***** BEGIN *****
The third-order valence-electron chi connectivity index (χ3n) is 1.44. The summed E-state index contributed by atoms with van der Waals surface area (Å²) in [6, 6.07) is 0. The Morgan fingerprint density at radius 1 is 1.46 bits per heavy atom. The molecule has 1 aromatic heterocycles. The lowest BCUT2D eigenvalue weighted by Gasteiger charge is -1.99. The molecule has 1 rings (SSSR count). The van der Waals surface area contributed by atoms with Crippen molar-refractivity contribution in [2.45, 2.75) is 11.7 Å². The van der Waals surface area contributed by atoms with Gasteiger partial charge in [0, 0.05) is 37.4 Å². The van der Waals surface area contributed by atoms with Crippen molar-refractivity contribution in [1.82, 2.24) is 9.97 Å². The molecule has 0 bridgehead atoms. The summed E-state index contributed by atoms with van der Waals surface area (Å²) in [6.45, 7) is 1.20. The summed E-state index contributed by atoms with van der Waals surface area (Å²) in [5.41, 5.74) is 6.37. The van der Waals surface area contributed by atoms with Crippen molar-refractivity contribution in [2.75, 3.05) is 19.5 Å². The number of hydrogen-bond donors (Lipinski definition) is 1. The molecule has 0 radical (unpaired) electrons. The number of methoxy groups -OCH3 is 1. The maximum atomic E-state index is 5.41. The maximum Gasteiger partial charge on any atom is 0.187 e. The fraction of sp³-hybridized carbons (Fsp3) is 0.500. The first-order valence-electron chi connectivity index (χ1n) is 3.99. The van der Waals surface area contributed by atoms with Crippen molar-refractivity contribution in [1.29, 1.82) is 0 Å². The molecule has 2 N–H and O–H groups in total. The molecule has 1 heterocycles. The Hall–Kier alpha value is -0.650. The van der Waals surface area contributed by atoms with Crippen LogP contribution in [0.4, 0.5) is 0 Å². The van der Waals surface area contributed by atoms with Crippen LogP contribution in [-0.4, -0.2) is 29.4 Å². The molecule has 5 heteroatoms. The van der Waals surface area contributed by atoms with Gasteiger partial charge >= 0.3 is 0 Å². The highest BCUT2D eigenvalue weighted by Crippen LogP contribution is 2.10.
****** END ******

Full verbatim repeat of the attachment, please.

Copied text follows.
The third-order valence-electron chi connectivity index (χ3n) is 1.44. The summed E-state index contributed by atoms with van der Waals surface area (Å²) in [6, 6.07) is 0. The Morgan fingerprint density at radius 1 is 1.46 bits per heavy atom. The molecule has 1 aromatic heterocycles. The lowest BCUT2D eigenvalue weighted by Gasteiger charge is -1.99. The molecule has 1 rings (SSSR count). The van der Waals surface area contributed by atoms with Crippen molar-refractivity contribution in [2.45, 2.75) is 11.7 Å². The van der Waals surface area contributed by atoms with Gasteiger partial charge in [0, 0.05) is 37.4 Å². The van der Waals surface area contributed by atoms with Crippen molar-refractivity contribution in [1.82, 2.24) is 9.97 Å². The molecule has 0 bridgehead atoms. The summed E-state index contributed by atoms with van der Waals surface area (Å²) in [6.45, 7) is 1.20. The summed E-state index contributed by atoms with van der Waals surface area (Å²) in [5.41, 5.74) is 6.37. The van der Waals surface area contributed by atoms with Crippen molar-refractivity contribution in [2.75, 3.05) is 19.5 Å². The number of hydrogen-bond donors (Lipinski definition) is 1. The molecule has 0 radical (unpaired) electrons. The number of methoxy groups -OCH3 is 1. The maximum atomic E-state index is 5.41. The maximum Gasteiger partial charge on any atom is 0.187 e. The fraction of sp³-hybridized carbons (Fsp3) is 0.500. The first-order valence-electron chi connectivity index (χ1n) is 3.99. The van der Waals surface area contributed by atoms with Crippen molar-refractivity contribution in [1.29, 1.82) is 0 Å². The molecule has 2 N–H and O–H groups in total. The molecule has 1 heterocycles. The Hall–Kier alpha value is -0.650. The van der Waals surface area contributed by atoms with Crippen LogP contribution in [0.4, 0.5) is 0 Å². The van der Waals surface area contributed by atoms with Crippen LogP contribution in [-0.4, -0.2) is 29.4 Å². The molecule has 5 heteroatoms. The van der Waals surface area contributed by atoms with Gasteiger partial charge >= 0.3 is 0 Å². The highest BCUT2D eigenvalue weighted by Crippen LogP contribution is 2.10.